Astronomers at a meeting in Washington, D.C., will announce on 18 June the discovery of a near twin of Jupiter orbiting another star. Last week, a "first cousin" of our solar system made front-page news, but the new find looks to be a much closer relation: An exoplanet resembling Jupiter in a planetary system like our own. The find is the most promising discovery of a planetary system where Earth-like planets may be hiding.
|55 Cancri's||HD190360's||Our Jupiter|
|Minimum mass||4 x Jupiter's||1.1 x||1.0|
|Mean orbital distance||5.9 AU||3.7 AU||5.2 AU|
|Eccentricity||0.16||Less than 0.1||0.05|
|Orbital period||13 years||7.1 years||11.9 years|
|Who's most brotherly of them all? A newly discovered planet, orbiting the star HD190360, bears a startling resemblance to Jupiter.|
|CREDIT: G. MARCY ET AL./M. MAYOR ET AL.|
Before last week's announcement, 76 exoplanets had been discovered. Most were "hot Jupiters" orbiting closer to their stars than Mercury does to the sun. All the latest discoveries came as astronomers searched for telltale stellar wobbling, a sign that the gravity of a massive unseen planet tugs the parent star back and forth.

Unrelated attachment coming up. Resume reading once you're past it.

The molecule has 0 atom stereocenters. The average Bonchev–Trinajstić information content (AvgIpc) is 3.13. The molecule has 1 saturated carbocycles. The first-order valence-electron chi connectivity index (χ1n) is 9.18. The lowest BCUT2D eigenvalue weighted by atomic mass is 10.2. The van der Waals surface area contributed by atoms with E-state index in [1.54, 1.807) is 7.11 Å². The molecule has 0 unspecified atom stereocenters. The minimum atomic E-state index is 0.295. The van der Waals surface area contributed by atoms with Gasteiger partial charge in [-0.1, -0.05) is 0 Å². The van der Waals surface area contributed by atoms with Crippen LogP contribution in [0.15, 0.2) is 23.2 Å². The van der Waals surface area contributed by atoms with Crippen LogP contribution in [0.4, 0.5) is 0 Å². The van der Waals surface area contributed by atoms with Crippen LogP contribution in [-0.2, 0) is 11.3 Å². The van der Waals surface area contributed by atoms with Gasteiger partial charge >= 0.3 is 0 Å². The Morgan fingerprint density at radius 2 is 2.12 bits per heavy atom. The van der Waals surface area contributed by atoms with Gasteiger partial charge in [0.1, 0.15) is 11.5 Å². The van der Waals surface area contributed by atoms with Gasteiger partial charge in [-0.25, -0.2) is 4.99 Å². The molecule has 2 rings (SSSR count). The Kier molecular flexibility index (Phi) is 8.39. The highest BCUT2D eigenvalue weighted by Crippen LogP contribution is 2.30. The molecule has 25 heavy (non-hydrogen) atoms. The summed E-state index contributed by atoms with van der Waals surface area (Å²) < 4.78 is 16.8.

Last week researchers led by Geoffrey Marcy of the University of California, Berkeley, described a "near analog" of Jupiter (Science,NOW, 13 June). Now astronomer Michel Mayor of the Geneva Observatory in Sauverny, Switzerland, and his colleagues report what they feel is a true Jupiter. Orbiting the star HD190360, this new exoplanet has a minimum mass just 1.1 times that of Jupiter and orbits at 3.7 times Earth's distance from the sun (astronomical units, or AU). In the solar system, that would put it nearer Jupiter than Mars.
The new planet's strongest claim to Jupiter-likeness lies in its familiar surroundings: In Doppler-shift observations, its planetary system looks nearly identical to ours. In contrast, the Berkeley team had already found one hot Jupiter orbiting their star, 55 Cancri, before they announced a second last week. Like all hot Jupiters, these must have formed farther out and drifted inward, driving everything before them into the star and vaporizing any inner, Earth-like planets.
Astronomers are welcoming both discoveries as the vanguard of a coming Jupiter bonanza. "I think it's great," says astronomer David Trilling of the University of Pennsylvania in Philadelphia. "In the next few years, there will be dozens and dozens more."